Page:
WAS! Still is! I won't let you make fun of it.'
'Maria was burning out before my very eyes! A goddess, flogging herself to
death, turning to ashes. She herself thought it was a temporary weakness.
She fought against it, dogged as ever, only this time all the exertion of
her will-power was in vain. Tutta finita sulla terra . . . that was the time
when the white poodle left us. Left the future to me like a pile of rubbish.
Didn't say goodbye to anyone.'
'Where are we heading for anyway?'
Nagy seemed to have some route in mind and was striding purposefully through
the maze of streets and alleyways. Not a stroll any more. Cora had
difficulty keeping up with him and was getting out of breath. When she
pointed out how quickly he was walking he scarcely showed any reaction.
'Why do some cats climb up trees from which they can't get down? And why do
others jump out of the third or fourth floor onto asphalt? Some want to be
free to roam. Others prefer to be saved by the fire brigade'
'What is it you're trying to say?'
'There are cats and cats.'
'Some disguise themselves as poodles, others as psychiatrists.'
'For a sick man you can be bloody supercilious!'
'I will assume a more modest mien.'
They must be close to the docks, in the seamy part of the red-light
district. Sailors' dives with girls' names, often only the size of a sitting
room, became frequent. Drunken marines in groups of four or five blocked
Cora's way, greeted her with heavy-breathing familiarity, invited her to
have a drink with them, surrounded her, making suggestive compliments. Nagy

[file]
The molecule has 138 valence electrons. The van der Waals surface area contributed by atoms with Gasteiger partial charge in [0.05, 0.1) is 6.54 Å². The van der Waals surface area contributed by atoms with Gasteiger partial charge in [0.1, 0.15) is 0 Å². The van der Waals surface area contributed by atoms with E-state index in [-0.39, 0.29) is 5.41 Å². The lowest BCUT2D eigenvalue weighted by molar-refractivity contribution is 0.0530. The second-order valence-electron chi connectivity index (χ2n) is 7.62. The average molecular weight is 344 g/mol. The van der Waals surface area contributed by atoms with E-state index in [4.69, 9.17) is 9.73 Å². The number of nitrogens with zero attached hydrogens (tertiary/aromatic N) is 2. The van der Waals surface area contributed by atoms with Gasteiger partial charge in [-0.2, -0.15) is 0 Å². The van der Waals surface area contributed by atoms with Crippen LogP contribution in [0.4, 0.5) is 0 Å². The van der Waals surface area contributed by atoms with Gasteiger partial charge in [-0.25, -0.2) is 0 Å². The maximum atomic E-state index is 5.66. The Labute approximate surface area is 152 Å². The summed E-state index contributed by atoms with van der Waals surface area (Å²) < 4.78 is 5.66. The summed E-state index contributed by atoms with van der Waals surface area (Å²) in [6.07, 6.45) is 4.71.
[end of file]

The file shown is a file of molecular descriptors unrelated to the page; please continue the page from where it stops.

did nothing about it. Pretended he wasn't with her. Even seemed to find it
A military police patrol came round the corner and the marines trotted off,
meek as little lambs. Cora was destined not to find out whether the
situation could have become awkward or not.
'What's all this about. What are we doing here?'
Nagy's chin dropped to his chest and bounced back up, as if his breastbone
was a trampoline. His eyelids flicked up and down in time.
'Madama, I'm pissed.'
'A statement of the obvious.'
'For a good reason. A very good reason. Guess.'
'You're desperate, a sick man.'
'Assertions of which the third is the most insulting. And yet, soon you won'
t be all that wrong . . .' He made an uncoordinated gesture, the meaning of
which was impossible to decipher.
'It was more fun when the white poodle was here. At the time I thought that
when he went he would leave the field to me and that would be great. But
without an opponent the game's not worth the candle. What's the point? I
have, Madama, reached a momentous decision. I have decided -' he took a deep
breath, 'to commit suicide.'
'No you won't.'
'Oh yes I will!' He snorted. 'I have an ulterior motive. To be dead.
'Isn't it? Dead and with Maria.' Nagy tried to shake the alcohol out of his
head, supporting himself against the wall of a building. 'The way of dying I
've chosen is a lengthy one. Would you like to know which?'